WASHINGTON — President Barack Obama may have expressed humility over the "shellacking" he took in the midterm elections. But he and his fellow Democrats made it clear they still differ with Republicans on many key issues, and all the talk of a new spirit of compromise could prove tough to follow up on.
Leaders of the two parties seemed to draw different lessons from the elections, in which Republicans took over the House and cut deeply into the Democrats' Senate majority.
Senate Republican leader Mitch McConnell of Kentucky practically threatened Democrats with deeper losses in two years if they don't show more willingness to embrace GOP ideas for health care, taxes and other matters.
"They may have missed the message somewhat," McConnell told reporters. Democrats "can change now and work with us to address the issues that are important to the American people," he said, or they can refuse and see that another round of Republican wins "can happen in 2012," when Obama will seek re-election.
Obama, in a White House news conference Wednesday, said voters were expressing displeasure with both parties.
"I think that part of the message sent to Republicans was, 'We want to see stronger job growth in this country,'" the president said. He tweaked Republicans for almost always pushing tax cuts, regardless of economic conditions.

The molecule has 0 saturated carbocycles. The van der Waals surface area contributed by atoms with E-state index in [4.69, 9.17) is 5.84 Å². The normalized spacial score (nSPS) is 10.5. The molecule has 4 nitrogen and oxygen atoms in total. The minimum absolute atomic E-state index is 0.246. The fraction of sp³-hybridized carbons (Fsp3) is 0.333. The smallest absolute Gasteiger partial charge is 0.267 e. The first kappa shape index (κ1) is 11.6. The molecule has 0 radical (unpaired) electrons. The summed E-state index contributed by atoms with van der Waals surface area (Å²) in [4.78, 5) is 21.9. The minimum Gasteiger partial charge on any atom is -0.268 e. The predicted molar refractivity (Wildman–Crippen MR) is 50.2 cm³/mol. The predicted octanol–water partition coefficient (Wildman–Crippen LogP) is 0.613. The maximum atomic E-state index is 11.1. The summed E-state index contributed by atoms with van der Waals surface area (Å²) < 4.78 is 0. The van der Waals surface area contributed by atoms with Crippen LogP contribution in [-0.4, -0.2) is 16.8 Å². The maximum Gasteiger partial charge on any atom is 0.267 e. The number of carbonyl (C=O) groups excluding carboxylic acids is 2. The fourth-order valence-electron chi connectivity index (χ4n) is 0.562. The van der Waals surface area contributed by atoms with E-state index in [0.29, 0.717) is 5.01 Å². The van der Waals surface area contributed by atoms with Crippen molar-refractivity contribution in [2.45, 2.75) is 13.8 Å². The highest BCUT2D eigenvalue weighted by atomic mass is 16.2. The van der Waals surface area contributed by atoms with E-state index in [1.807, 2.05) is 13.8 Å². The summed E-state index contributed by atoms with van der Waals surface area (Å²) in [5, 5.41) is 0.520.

"From 2001 to 2009, we cut taxes pretty significantly," Obama said, "and we just didn't see the kind of expansion that is going to be necessary" to create jobs.
Obama and, to some degree, Republican leaders did signal they might reach accords on a few issues, such as energy. Obama abandoned his proposed cap-and-trade system for trying to reduce greenhouse gases, which Republicans sharply opposed. But he said the two parties might reach compromises on other fronts, such as promoting electric cars, nuclear power, energy efficiency and "energy independence."
Obama also said there should be bipartisan agreement on a plan to give businesses a tax break by letting them accelerate the depreciation of some equipment.
But those are relatively minor issues in the federal government universe. The array of Republican and Democratic postelection news conferences Wednesday gave virtually no hint about how Obama and the next Congress might tackle major issues such as immigration or Medicare's long-term viability.
Leaders in both parties talked about cutting spending. But there was barely a word about cutting big programs that consume so much of the federal budget, such as Social Security, Medicare and the military.
Obama hinted that he might be willing to extend Bush-era tax cuts for the wealthiest Americans for a year or two but not make them permanent, as Republicans have advocated.
Republicans, meanwhile, spoke of working with Democrats only in vague terms. Mostly, they seemed defiant.
The election "was clearly a referendum on the administration and the Democratic majority," McConnell said. "We're determined to stop the agenda Americans have rejected and to turn the ship around."
Senate Majority Leader Harry Reid, D-Nev., said that in light of the election, "Republicans must take the responsibility to solve the problems of ordinary Americans," although he added, "people expect us to work together."